April 1, 2005
Ice cream Stick packaging
By Rob Croft
One of the drawbacks of looking at product development and consumer packaging separately (as is “de rigueur” in the corporate environment) is that there is no real synergy or creation of a holistic product vision.
This trend is particularly evident in the food industry, where the impetus to develop a research-proven product description statement, supported by an industrially feasible product offering, takes center stage. The involvement of packaging design as an integral part of the product development stage can profoundly affect the success and originality of the concept.
For instance, ice cream is predominantly packaged in tubs and on sticks—both of which require very different production lines. The concept (depicted in the illustration) features a four-stick LDPE ice cream mold as a space-efficient, nestable component. It serves as both the ice cream mold and the structural package—providing a new level of protection and upscale imagery for stick packaging and allowing sticks to be filled and conveyed on a rectangular tub line.
After de-nesting, the end panels are folded down to create a dimensionally stable rectangular carton. The vertical mold orientation is conducive to high-speed filling and allows the automated insertion of a molded stick tree that provides a handle for each chamber. The integrity of the structure is further enhanced by the application of a graphic shrink band that covers the void on each side of the package and prevents the end panels from unfolding. Because the frozen sticks are in-board, on the center line, the consumer’s hands are protected from the coldness of the product. The molded LDPE “stick-tub” can sustain the rapid, low temperature effects of the blast freezer—after which a clear styrene dome is snapped into place. Break points around each chamber allow it to be separated from the main package, making it possible for a stick to be placed in its plastic scabbard in the car cupholder and thus expanding usage/occasion opportunities.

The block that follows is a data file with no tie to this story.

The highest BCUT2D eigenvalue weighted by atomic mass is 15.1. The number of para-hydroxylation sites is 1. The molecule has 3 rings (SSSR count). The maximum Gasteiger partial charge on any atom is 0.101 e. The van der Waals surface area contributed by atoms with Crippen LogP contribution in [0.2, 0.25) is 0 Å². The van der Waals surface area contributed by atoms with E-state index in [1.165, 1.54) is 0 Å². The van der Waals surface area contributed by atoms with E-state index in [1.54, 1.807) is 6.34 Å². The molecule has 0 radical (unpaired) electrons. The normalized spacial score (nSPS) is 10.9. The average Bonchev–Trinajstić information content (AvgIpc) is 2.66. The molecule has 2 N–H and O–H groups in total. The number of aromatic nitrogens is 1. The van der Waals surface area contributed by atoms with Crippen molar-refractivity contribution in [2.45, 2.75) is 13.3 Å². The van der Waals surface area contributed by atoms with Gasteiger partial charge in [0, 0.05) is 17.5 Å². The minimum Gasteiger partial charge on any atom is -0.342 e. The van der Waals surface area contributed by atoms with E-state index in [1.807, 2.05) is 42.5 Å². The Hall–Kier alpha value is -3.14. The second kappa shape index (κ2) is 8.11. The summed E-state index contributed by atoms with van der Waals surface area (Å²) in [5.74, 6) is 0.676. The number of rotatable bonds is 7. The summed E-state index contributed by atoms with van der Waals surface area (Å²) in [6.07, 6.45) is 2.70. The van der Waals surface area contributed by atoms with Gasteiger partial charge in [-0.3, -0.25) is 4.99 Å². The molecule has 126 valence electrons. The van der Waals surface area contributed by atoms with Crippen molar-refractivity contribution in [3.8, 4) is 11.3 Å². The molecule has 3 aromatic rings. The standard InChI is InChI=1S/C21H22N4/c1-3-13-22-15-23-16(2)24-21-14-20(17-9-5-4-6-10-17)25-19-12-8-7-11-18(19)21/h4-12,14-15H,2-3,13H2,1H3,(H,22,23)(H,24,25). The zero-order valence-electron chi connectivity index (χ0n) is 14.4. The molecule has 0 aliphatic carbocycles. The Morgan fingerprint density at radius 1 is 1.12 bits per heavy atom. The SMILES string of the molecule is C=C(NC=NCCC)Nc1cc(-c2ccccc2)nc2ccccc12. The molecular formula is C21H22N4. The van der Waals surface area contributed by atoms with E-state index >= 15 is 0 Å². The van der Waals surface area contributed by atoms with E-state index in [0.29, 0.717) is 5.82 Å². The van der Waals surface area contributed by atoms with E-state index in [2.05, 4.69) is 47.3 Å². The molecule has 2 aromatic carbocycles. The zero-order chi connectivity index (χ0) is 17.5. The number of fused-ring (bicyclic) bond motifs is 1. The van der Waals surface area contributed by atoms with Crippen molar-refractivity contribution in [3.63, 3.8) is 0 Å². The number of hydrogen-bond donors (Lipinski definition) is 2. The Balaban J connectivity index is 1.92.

The packaging platform can be adapted to provide a new level of protection for premium cone packaging, too. Typically this type of product is made in high numbers during the winter months and consumed during the summer. The design could be adapted to hold six cones, and the vertical orientation could greatly improve the presentation and reduce the damage that can occur when the product is packaged in a paperboard box.
The concept demonstrates how marketers can identify the common denominators between the two product genres and apply reverse engineering to achieve something undoubtedly breakthrough! BP
The author, Robert Croft, is Managing Partner of Swerve Inc., specialists in 3-D brand design. Contact him at 212.742.9560 or email@example.com.